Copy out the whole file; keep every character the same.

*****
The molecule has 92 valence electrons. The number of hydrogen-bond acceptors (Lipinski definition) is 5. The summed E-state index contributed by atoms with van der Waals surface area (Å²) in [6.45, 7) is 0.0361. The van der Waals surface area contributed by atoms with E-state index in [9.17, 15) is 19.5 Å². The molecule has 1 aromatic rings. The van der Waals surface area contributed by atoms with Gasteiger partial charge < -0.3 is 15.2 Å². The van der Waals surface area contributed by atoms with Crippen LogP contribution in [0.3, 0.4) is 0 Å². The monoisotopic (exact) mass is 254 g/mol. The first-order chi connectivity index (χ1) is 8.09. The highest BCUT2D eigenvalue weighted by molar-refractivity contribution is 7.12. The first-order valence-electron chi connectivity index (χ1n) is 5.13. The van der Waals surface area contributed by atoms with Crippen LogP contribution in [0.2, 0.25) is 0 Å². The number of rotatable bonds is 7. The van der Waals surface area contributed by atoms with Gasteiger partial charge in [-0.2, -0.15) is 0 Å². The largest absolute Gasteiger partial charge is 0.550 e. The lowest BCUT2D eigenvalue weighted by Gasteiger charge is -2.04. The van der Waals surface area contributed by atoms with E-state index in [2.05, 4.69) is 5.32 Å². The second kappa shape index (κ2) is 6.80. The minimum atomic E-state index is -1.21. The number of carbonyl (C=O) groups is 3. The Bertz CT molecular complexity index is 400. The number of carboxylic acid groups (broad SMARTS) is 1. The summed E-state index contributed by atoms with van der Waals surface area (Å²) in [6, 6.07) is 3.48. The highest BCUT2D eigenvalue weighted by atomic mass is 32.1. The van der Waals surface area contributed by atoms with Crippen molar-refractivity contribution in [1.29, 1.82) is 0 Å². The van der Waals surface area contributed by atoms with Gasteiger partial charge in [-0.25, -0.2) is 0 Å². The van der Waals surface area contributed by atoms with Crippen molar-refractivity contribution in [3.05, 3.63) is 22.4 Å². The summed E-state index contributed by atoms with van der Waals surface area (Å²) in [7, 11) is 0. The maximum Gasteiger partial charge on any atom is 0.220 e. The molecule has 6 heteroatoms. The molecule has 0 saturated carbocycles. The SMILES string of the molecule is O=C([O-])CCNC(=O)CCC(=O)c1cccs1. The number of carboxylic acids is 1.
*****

The molecule has 92 valence electrons. The number of hydrogen-bond acceptors (Lipinski definition) is 5. The summed E-state index contributed by atoms with van der Waals surface area (Å²) in [6.45, 7) is 0.0361. The van der Waals surface area contributed by atoms with E-state index in [9.17, 15) is 19.5 Å². The molecule has 1 aromatic rings. The van der Waals surface area contributed by atoms with Gasteiger partial charge < -0.3 is 15.2 Å². The van der Waals surface area contributed by atoms with Crippen LogP contribution in [0.3, 0.4) is 0 Å². The monoisotopic (exact) mass is 254 g/mol. The first-order chi connectivity index (χ1) is 8.09. The highest BCUT2D eigenvalue weighted by molar-refractivity contribution is 7.12. The first-order valence-electron chi connectivity index (χ1n) is 5.13. The van der Waals surface area contributed by atoms with Crippen LogP contribution in [0.2, 0.25) is 0 Å². The number of rotatable bonds is 7. The van der Waals surface area contributed by atoms with Gasteiger partial charge in [-0.2, -0.15) is 0 Å². The largest absolute Gasteiger partial charge is 0.550 e. The lowest BCUT2D eigenvalue weighted by Gasteiger charge is -2.04. The van der Waals surface area contributed by atoms with E-state index in [2.05, 4.69) is 5.32 Å². The second kappa shape index (κ2) is 6.80. The minimum atomic E-state index is -1.21. The number of carbonyl (C=O) groups is 3. The Bertz CT molecular complexity index is 400. The number of carboxylic acid groups (broad SMARTS) is 1. The summed E-state index contributed by atoms with van der Waals surface area (Å²) in [6, 6.07) is 3.48. The highest BCUT2D eigenvalue weighted by atomic mass is 32.1. The van der Waals surface area contributed by atoms with Crippen molar-refractivity contribution in [1.29, 1.82) is 0 Å². The van der Waals surface area contributed by atoms with Gasteiger partial charge in [-0.25, -0.2) is 0 Å². The van der Waals surface area contributed by atoms with Crippen molar-refractivity contribution in [3.05, 3.63) is 22.4 Å². The summed E-state index contributed by atoms with van der Waals surface area (Å²) in [7, 11) is 0. The maximum Gasteiger partial charge on any atom is 0.220 e. The molecule has 6 heteroatoms. The molecule has 0 saturated carbocycles. The SMILES string of the molecule is O=C([O-])CCNC(=O)CCC(=O)c1cccs1. The number of carboxylic acids is 1.